clydeorama/Flickr

“It’s only been one game I’ve played with him [Alex Ovechkin] so far,” said Knuble. “but it’s definitely a great assignment. It’s a lot of pressure on yourself to make sure you’re doing well. Don’t hold him back too much.”

Knuble, who used to play on a line with Nicklas Backstrom and Ovechkin when Bruce Boudreau was bench boss, knows how to handle playing with Ovechkin. Not holding Ovechkin back is something he’s familiar with, and while it only produced an assist for Knuble, it did create plenty of chances in front of the net that Knuble will certainly bank-in when he’s back to being comfortably in the lineup.

Things still aren’t perfect in Washington — regular players are still healthy scratches, Tomas Vokoun has had a slight injury that caused Braden Holtby to be called up, and yes, the team lost a key game Friday night. Not to mention they’re still adjusting to balancing the firepower of Ovechkin and playing defensively responsible hockey. However, it’s important to keep in mind the intangibles that certain players bring, and Knuble seems to be that guy.

Karl Alzner said the team needs to “stay more calm” in order to keep their extra gear to hold leads like the 3-0 one they lost Friday against the Jets. The Caps’ goaltending has done the job for them, so it’s moments like these where a player like Knuble and Ovechkin can step up and help Washington play through tough moments against opponents that may cost them a lead. Deep down, Washington is still the team we thought they were before the season started, if they pick up these pieces and keep trucking the last seven games of the year.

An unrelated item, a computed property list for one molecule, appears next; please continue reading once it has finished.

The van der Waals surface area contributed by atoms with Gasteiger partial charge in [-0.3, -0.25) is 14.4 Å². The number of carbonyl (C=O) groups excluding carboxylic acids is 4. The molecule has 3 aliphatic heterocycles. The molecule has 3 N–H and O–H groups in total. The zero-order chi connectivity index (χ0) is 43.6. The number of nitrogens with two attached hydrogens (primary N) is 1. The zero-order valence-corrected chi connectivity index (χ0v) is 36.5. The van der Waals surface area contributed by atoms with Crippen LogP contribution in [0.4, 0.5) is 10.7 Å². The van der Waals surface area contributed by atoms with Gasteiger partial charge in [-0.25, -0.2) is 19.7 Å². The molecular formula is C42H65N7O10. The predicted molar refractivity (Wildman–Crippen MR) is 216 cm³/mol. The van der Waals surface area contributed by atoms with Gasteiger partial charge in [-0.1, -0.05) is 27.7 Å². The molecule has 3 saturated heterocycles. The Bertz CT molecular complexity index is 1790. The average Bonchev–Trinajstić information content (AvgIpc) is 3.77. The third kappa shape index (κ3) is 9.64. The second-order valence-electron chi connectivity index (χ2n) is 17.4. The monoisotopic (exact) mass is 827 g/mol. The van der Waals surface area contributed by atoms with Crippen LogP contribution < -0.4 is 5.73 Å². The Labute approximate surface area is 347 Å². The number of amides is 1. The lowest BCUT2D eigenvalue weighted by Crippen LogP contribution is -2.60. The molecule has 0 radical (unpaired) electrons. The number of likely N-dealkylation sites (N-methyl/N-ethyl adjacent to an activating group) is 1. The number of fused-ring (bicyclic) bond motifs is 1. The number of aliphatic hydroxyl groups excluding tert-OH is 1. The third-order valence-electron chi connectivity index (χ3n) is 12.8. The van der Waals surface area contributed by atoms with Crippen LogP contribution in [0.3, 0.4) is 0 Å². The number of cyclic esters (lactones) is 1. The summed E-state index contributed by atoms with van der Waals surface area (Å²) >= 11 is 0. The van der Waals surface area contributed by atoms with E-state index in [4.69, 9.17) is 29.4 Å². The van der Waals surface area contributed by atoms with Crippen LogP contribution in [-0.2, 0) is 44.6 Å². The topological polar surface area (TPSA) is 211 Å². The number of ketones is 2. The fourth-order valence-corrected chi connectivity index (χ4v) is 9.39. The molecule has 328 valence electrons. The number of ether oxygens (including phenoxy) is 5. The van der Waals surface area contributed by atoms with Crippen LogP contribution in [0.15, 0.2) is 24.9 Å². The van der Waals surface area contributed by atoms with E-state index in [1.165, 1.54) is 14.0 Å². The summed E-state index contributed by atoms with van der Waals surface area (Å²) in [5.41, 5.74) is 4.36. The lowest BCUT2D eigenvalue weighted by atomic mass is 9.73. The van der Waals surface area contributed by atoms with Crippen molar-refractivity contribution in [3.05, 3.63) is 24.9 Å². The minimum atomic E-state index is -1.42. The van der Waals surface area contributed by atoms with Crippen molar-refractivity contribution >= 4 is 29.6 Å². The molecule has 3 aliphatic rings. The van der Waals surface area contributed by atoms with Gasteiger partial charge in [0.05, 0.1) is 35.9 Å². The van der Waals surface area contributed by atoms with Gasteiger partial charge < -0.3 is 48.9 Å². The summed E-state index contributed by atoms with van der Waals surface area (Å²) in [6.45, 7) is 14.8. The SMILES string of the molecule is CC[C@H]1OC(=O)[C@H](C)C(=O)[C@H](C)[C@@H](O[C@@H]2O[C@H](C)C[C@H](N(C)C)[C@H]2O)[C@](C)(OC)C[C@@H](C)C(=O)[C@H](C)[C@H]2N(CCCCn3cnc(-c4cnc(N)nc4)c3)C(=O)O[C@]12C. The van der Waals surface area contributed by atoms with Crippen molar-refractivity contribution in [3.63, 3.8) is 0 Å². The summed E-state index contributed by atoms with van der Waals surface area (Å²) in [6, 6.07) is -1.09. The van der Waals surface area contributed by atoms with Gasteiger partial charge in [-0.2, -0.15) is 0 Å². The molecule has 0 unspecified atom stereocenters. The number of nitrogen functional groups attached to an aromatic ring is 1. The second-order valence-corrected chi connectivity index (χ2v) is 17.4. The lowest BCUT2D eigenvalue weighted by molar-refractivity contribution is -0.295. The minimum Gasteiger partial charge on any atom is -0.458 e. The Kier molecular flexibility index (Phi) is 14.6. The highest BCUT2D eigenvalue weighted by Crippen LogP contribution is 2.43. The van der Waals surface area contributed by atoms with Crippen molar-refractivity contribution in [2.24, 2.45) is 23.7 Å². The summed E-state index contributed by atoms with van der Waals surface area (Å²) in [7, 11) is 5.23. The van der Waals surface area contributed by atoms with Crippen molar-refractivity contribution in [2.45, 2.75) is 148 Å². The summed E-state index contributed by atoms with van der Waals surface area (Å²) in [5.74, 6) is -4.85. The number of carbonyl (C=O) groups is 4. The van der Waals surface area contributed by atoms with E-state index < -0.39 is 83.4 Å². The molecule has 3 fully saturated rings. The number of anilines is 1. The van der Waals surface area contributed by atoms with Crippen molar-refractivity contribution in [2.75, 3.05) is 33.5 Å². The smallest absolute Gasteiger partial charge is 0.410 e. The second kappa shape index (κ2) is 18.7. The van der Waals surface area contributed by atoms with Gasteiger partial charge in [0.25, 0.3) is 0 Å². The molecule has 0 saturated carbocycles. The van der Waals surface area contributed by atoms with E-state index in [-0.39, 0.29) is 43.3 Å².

Angie Lewis
Angie represented The Hockey Writers at the 2011 NHL Winter Classic and is credentialed for Washington Capitals home games. She is a NHL Contributor for SB Nation's "NHL Scores & More" and covers high school hockey for The Washington Post. Angie attended American University where she studied broadcast journalism.

3 Comments

  1. Now THAT shows true sportsmanship and concern for your fellow players. It could happen to anyone. With something that sharp out on the ice, and big bodies throwing their weight around, you have to be extra careful. Glad to see the kid’s okay and Leopold deserves some recognition for such a split second decision that most were too busy watching to properly react to. THe man has some awsome reflexes.

  2. This could be a damaging loss to the Caps. With Buffalo starting to heat up and my Jets not going away, the Caps can’t be blowing 3 goal leads against teams they are fighting for playoff survival. Something’s not right in DC but I can’t put my finger on it.

    • Oh, it was damaging, no question. Keeps the Jets alive and the Caps further unable to keep destiny in their own hands. But they seemed like they wanted to rally around this loss, unlike other losses where they just beat themselves up and acted depressed after the game. Something was different. 

      Something’s wrong, and it’s the style of play as I mentioned earlier in the piece and in my other write-ups. But I think they’re starting to *try* fix that. Might not be till next season, though, before that happens.